• Post Reply Bookmark Topic Watch Topic
  • New Topic

To Bruce Tate and Justin  RSS feed

 
Pradeep bhatt
Ranch Hand
Posts: 8933
Firefox Browser Java Spring
  • Mark post as helpful
  • send pies
  • Quote
  • Report post to moderator
Hi Bruce and Justin,

Welcome to Javaranch!

I have some questions for you.

1. What motivated you to write this book?

2. Where can I get Table of Contents of the book.

3. What is your opinion regarding Spring and Hibernate ? Do you recommend us to use them in enterprise applications -Do they scale well ? Is it better to write applications using open source products or stick to standards like J2EE i.e. Open source vs standrds debate.

4.Please talk about the future of EJB particularly since 3.0 is on its way? Are you happy with the draft.

5. Your opinion on using annotations in EJB 3.0. I am not sure whether there will be vendor specific annoations. If yes will it not cause portability problem as I will have to change the source code. How do we handle this case.

6. Your thoughts on the new persistence API by Sun.
http://java.sun.com/j2ee/letter/persistence.html

Thanks a lot!
 
Pradeep bhatt
Ranch Hand
Posts: 8933
Firefox Browser Java Spring
  • Mark post as helpful
  • send pies
  • Quote
  • Report post to moderator
Bruce and Justin,

How do you compare PicoContainer with Spring?
 
B Tate
Author
Greenhorn
Posts: 12
  • Mark post as helpful
  • send pies
  • Quote
  • Report post to moderator
Good questions. I decided to write this book because I was not having much success as an EJB developer. You can read an article called "Don't Make me Eat the Elephant Again" at java.net, and that sums up the experience well for me.

- You can get the toc at the O'Reilly site. We actually have the preface on line there, and there are a few sample chapters at the server side as well. The core principles are simplicity, focus, transparency, foundations, and extensibility. We address each of these, and then measure Hibernate and Spring against those criteria, and then show an application.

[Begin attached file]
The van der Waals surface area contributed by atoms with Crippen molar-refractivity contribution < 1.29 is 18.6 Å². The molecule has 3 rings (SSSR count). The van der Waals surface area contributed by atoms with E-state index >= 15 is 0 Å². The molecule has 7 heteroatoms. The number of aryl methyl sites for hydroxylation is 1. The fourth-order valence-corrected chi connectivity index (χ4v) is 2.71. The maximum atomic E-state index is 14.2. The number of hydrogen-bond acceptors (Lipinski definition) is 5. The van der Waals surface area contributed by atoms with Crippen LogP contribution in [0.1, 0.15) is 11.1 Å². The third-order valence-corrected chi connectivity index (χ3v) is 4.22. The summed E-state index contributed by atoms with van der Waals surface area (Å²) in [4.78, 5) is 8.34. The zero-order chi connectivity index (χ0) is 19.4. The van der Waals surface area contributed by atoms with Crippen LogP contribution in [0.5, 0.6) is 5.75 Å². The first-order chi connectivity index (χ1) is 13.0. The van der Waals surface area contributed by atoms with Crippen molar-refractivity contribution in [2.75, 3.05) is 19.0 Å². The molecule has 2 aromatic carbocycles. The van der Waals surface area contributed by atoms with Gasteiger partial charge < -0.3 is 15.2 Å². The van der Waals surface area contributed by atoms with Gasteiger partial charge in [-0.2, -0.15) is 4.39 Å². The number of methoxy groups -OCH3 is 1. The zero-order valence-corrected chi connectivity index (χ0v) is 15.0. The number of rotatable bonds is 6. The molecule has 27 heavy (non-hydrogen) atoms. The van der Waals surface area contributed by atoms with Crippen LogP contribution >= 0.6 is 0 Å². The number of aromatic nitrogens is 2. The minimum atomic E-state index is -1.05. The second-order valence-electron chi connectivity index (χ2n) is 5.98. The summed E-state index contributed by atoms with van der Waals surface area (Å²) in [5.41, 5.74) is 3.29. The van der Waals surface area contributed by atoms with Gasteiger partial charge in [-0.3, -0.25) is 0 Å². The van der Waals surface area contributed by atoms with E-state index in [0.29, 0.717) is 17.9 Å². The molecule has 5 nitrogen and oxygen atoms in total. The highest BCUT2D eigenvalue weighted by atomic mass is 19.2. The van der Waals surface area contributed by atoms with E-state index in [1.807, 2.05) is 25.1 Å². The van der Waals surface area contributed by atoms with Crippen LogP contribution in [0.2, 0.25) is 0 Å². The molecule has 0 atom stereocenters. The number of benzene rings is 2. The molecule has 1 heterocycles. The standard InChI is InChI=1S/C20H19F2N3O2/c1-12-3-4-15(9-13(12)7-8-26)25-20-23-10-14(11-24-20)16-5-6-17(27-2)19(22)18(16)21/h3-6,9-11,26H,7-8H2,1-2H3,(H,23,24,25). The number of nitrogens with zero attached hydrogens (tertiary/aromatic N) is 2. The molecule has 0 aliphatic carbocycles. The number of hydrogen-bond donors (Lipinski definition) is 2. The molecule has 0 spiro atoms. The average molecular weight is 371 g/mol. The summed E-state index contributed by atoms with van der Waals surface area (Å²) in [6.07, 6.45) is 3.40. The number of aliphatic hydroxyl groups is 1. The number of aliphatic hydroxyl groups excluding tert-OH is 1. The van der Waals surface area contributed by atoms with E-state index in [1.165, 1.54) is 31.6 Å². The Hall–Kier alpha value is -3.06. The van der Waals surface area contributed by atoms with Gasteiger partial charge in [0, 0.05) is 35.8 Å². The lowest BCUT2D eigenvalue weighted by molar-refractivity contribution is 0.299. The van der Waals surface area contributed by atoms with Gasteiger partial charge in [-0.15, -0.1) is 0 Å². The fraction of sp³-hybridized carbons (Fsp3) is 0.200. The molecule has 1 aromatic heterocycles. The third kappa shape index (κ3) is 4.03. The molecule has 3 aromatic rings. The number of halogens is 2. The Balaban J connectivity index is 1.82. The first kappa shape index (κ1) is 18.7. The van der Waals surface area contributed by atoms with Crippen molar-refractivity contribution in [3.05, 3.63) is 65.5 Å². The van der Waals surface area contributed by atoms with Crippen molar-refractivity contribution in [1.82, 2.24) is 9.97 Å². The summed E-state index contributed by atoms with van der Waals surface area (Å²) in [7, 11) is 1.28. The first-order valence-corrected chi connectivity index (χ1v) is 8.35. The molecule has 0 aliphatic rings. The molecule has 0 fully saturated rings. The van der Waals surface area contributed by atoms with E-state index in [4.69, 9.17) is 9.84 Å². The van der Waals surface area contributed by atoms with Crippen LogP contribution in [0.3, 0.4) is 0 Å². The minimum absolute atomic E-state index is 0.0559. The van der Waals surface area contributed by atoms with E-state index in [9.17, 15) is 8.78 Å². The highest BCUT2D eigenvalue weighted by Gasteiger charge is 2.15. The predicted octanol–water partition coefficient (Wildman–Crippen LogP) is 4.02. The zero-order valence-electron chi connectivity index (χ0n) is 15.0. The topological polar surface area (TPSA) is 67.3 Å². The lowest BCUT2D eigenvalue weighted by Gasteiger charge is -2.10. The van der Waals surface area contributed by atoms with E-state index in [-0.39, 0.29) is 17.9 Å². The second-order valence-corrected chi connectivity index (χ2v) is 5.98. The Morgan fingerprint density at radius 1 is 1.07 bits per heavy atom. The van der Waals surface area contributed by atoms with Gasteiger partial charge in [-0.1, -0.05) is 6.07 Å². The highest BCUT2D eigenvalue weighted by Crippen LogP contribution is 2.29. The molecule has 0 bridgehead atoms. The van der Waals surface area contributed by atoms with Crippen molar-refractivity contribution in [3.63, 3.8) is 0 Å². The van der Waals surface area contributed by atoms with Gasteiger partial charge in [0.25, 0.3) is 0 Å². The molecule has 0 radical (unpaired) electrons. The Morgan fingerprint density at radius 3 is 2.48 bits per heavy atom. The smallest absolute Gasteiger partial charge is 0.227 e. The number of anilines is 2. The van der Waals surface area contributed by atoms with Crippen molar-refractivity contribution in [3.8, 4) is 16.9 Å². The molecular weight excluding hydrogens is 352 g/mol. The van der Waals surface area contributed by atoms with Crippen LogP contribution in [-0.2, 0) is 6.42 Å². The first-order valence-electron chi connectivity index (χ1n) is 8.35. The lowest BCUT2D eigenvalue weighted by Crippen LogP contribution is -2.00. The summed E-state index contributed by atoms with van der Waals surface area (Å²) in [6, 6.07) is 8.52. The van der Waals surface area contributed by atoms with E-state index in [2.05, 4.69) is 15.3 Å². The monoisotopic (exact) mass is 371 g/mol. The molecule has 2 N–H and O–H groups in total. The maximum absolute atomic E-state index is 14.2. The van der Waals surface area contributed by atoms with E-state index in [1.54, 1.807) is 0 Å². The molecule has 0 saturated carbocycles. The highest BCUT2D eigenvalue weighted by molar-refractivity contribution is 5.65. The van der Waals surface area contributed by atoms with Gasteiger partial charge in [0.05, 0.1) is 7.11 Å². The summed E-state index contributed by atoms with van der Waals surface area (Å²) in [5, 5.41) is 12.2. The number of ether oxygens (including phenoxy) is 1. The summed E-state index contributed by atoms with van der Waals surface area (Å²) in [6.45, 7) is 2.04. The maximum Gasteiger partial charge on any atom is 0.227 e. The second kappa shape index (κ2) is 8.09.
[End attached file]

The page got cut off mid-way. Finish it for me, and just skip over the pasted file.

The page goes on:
- Definitely recommend Spring and Hibernate for enterprise applications. If your relational model is different from your data model and is highly normalized, you may get better milage out of Kodo JDO instead, but Hibernate is ideal for many applications.

- Read "Don't Make me Eat the Elephant Again" on java.net for answer to EJB 3. It's better, but a lightweight container plus, say, Hibernate, is better still for most simpler applications.

- Annotations in EJB 3 are overused. Combines too much metadata into the code that should be broken out, and also couples container with annotations.

- New API is very good move. See elephant article at java.net.
 
B Tate
Author
Greenhorn
Posts: 12
  • Mark post as helpful
  • send pies
  • Quote
  • Report post to moderator
Good question on pico vs Spring.

- Pico is a lightweight container. Uses dependency injection design pattern. Is very simple, uses primarily constructor based injection (though not exclusively).

- Spring is a lightweight container (with DI also). Uses setter based injection mostly (though supports constructor injection also.) The biggest difference is that Spring has helper classes to let you do things like remoting, declarative transactions, and persistence. You can add these services to POJO (plain old Java objects).

I hope this helps.

-bt
 
Karthik Guru
Ranch Hand
Posts: 1209
  • Mark post as helpful
  • send pies
  • Quote
  • Report post to moderator
Originally posted by B Tate:

- Annotations in EJB 3 are overused. Combines too much metadata into the code that should be broken out, and also couples container with annotations.



Bruce I have some idea of annotations. It probably does what XDoclet already does except that you can query the class at runtime and figure what kind of services are needed for the object at runtime and container can apply them accordingly?.

When do we say that annotations are overused. Would it be possible for you to give me any examples?

Say am using XDoclet for an EJB, and am adding an XDoclet tag that specifies the role that the caller needs to subscribe to , would you call it overuse? since that can be changed during deployment and hence s'd go in a descriptor and not into source file?.

Adding XDoclet container specific tags(weblogic, jboss etc) ...would this qualify as an overuse?

Say I beleive that a method s'd always execute in a new transaction, this I would think belongs in the source file.
 
Pradeep bhatt
Ranch Hand
Posts: 8933
Firefox Browser Java Spring
  • Mark post as helpful
  • send pies
  • Quote
  • Report post to moderator
Definitely recommend Spring and Hibernate for enterprise applications


Thanks Bruce. Could you please name some enterprises which have successfully adopted Spring and Hibernate. Thanks again.
 
It is sorta covered in the JavaRanch Style Guide.
  • Post Reply Bookmark Topic Watch Topic
  • New Topic
Boost this thread!